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A little problem

  1. Dec 5, 2004 #1
    Easy problem... but urgent!

    y = (x^5 + 4x^4)^(1/2)

    They want me to find the area of this loop, and the boundaries are -4 and 0, but when I integrate it and plug in the -4, I get 0, which is clearly not the case. If you can help, I would love it.
     
    Last edited: Dec 5, 2004
  2. jcsd
  3. Dec 5, 2004 #2

    Tide

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    I think you left out the second limit on the integration!
     
  4. Dec 5, 2004 #3

    WaR

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    Can you post your integrating steps?
    That integration is not equal to [tex]0[/tex]
    But
    [tex]\int_{-4}^{0} \sqrt{x^{5}+4x^{4}} dx = \frac{2048}{105}[/tex]
     
  5. Dec 5, 2004 #4
    I did:

    Integration of (x^5 +4x^4)^(1/2) is 2/3 (x^5 +4x^4)^(3/2)

    So 2/3(0 + 0)^(3/2) = 0

    0 - [2/3 (-1024 + 1024)^(3/2) = 0

    It doesn't work.
     
  6. Dec 5, 2004 #5

    Tide

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    No, you integrated incorrectly!
     
  7. Dec 5, 2004 #6
    ok, the answer given in the back of the book is 4096/105. I know that even if that answer is not correct, it is more correct than mine because the area of that loop in the graph is clearly not 0.
     
  8. Dec 5, 2004 #7
    ok, I think the book is wrong because the calculator said that it was 19.50476233. I still don't know how this works though because.... I still get 0.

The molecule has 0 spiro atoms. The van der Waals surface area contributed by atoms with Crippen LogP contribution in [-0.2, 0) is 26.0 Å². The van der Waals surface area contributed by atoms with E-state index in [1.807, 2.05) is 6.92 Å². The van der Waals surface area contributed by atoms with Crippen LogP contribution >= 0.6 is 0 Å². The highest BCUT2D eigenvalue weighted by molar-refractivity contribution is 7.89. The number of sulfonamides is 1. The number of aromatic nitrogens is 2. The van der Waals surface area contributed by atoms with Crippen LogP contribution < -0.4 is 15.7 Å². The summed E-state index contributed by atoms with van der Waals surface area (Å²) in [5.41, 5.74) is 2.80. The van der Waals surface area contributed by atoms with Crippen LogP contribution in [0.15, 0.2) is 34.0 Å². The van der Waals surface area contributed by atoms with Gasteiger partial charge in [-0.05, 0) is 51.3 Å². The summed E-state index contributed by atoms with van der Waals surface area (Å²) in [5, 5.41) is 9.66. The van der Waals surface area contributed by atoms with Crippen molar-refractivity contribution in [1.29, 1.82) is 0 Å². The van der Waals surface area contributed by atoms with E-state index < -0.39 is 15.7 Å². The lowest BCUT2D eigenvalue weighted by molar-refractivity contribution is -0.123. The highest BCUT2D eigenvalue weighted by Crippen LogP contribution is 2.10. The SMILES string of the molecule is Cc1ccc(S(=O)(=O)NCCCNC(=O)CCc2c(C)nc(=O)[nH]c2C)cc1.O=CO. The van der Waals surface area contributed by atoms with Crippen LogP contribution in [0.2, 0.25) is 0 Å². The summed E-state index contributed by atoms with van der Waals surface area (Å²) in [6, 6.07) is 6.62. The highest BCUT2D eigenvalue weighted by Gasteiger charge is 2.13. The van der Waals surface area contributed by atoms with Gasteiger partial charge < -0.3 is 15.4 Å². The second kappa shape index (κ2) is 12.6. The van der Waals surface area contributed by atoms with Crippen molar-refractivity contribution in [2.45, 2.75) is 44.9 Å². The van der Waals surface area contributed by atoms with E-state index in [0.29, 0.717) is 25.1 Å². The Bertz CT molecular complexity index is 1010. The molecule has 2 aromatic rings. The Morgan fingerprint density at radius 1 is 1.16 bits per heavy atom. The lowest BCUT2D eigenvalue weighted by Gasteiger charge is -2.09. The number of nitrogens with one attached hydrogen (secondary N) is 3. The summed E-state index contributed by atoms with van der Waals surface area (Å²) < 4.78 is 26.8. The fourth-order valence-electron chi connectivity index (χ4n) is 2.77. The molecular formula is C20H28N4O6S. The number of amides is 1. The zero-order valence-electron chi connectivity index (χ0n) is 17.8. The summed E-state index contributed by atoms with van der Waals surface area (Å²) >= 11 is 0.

9. Dec 5, 2004 #8

    Pyrrhus

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    Little hint

    [tex] \int_{-4}^{0} \sqrt{x^{5}+4x^{4}} dx [/tex]

    [tex] \int_{-4}^{0} x^{2} \sqrt{x+4} dx [/tex]
     
  10. Dec 5, 2004 #9
    that's how the original problem was set up. I distributed, thinking it would be easier. In any case, I get 0. Thanks
     
  11. Dec 5, 2004 #10

    Pyrrhus

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    Post the original problem as the book states it.
     
  12. Dec 5, 2004 #11
    Sketch the graph y^2 = x^4(x+4) and find the area enclosed by the loop.
     
  13. Dec 5, 2004 #12

    Tide

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    That is distinctly different from the problem you first posed - but your integration is still incorrect! :-)
     
  14. Dec 5, 2004 #13
    the boundaries are still -4 and 0, and my answer still comes out to be 0. What is correct? I guess I am not understanding. Please help!!
     
  15. Dec 5, 2004 #14

    Tide

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    [tex]\int x^2 \sqrt {x+4} dx = \frac {2 (x+4)^{3/2} (15 x^2 -48 x + 128)}{105}[/tex]
     
  16. Dec 5, 2004 #15
    ok so 2/3(x+4)^3/2, I got that part, but how did you get the other part. I am not familiar with integrating something undistributed unless it follows the f(x) * f'(x) rule. Sorry for all the questions. Thank you so much!!
     
  17. Dec 5, 2004 #16
    Use cyclovenom's hint
     
  18. Dec 5, 2004 #17
    Now I am totally lost.... I know I have to integrate only the top half of this loop and multiply it by 2 to find the area or it will equal 0. I just do not know how to set up the problem to make it only the top half of the loop.
     
    Last edited: Dec 5, 2004
  19. Dec 5, 2004 #18

    Tide

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    You can integrate by parts. You may get a slightly different form than I did because I did some simplification.
     
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